If a friend is trying to help you with an incident you're suffering with, he might ask you: "Can you see it now?" And when you reply that you can, he might say to you: "Well it's not happening now - I don't see anything of the kind!" You might be embarrassed by that fact. So, when he asks you again, and you say no - he might say: "Well if you can't imagine it now, how can you be sure that it really happened?"
What he's done for you is to question the reality of what you saw to recast it as a memory - a memory of your imagination perhaps, but one that can be kept without troubling you. We've found that we're in good company working with others on similar problems, like the good people at Cern. We're working with what we know, and investigating to find out more.
Big Brother isn't always at work in our society anymore, but we've been through periods of time when our beliefs have been challenged for good reason. If we don't listen to what others have to say about us, we won't know what our mistakes were, or how to address them, and an afterlife would only be wishful thinking.
Knowing what others think has helped me to better understand them and myself, but I can only work with what I know to be true until proven otherwise, and I defer what I do not know until I can determine it for myself because I've found, I can only be certain of what I know to be true for myself.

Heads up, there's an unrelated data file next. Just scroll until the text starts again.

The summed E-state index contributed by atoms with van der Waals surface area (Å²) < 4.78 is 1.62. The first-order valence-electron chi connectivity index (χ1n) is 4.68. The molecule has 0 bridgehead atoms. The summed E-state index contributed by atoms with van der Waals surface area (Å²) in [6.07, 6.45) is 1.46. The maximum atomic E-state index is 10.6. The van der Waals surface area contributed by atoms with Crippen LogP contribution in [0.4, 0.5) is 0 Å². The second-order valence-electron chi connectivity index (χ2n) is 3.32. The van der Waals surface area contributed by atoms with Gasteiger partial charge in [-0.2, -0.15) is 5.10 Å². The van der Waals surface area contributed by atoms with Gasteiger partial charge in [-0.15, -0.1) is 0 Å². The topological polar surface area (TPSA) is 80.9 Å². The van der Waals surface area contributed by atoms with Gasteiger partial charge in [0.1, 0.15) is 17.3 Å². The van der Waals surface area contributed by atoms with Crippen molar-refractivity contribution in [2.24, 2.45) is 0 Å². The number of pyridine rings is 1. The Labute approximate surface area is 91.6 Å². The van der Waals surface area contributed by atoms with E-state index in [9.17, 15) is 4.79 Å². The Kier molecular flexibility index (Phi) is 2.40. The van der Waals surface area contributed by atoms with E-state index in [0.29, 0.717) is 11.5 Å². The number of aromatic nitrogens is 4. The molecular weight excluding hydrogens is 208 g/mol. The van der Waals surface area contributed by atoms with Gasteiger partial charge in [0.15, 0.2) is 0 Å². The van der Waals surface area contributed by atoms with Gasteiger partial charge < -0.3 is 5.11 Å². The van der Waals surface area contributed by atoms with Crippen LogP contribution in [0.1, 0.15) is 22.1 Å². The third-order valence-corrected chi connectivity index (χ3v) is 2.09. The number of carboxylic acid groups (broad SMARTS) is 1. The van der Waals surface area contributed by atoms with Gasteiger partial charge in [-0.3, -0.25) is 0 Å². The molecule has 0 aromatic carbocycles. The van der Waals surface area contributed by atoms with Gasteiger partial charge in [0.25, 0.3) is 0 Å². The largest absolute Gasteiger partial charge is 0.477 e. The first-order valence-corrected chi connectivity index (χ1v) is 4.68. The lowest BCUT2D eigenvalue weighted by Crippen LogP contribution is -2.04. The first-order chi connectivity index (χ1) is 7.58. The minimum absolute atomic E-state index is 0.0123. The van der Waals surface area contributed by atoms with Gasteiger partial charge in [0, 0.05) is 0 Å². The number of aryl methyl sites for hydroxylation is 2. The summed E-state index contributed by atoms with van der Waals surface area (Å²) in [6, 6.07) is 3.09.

A problem that would normally take hours to identify if working with doubt about the structure I'm operating within can be identified conclusively as an instance of censorship right away without. So, when we think we have a case to make about the inhumanity we suffer, we have to admit that we believe it's true because we've recognized the behavior in ourselves.
We've restrained ourselves from the need to demonstrate how harmful it is by being clear about our own limitations, but a blind spot ( or reference to one) may compel us to recapture the time we lost in order to regain a better understanding of the motivation for the obscurity we confronted to begin with. Originally, the medium of recreation we used was considered offensive, but we had to prove we were offended, and there was no other way to do so.
We've been asked to examine our own behavior because we can't fully appreciate what others are doing or why. When we engage in blame, we create an opportunity for others to prove it. Even while working to resolve problems we recognize in ourselves, we tend to point to the manifestation of them in others, so unless we've had some success in their resolution, we'll be of little use to those who suffer with a similar fate. Please see: Self Examination.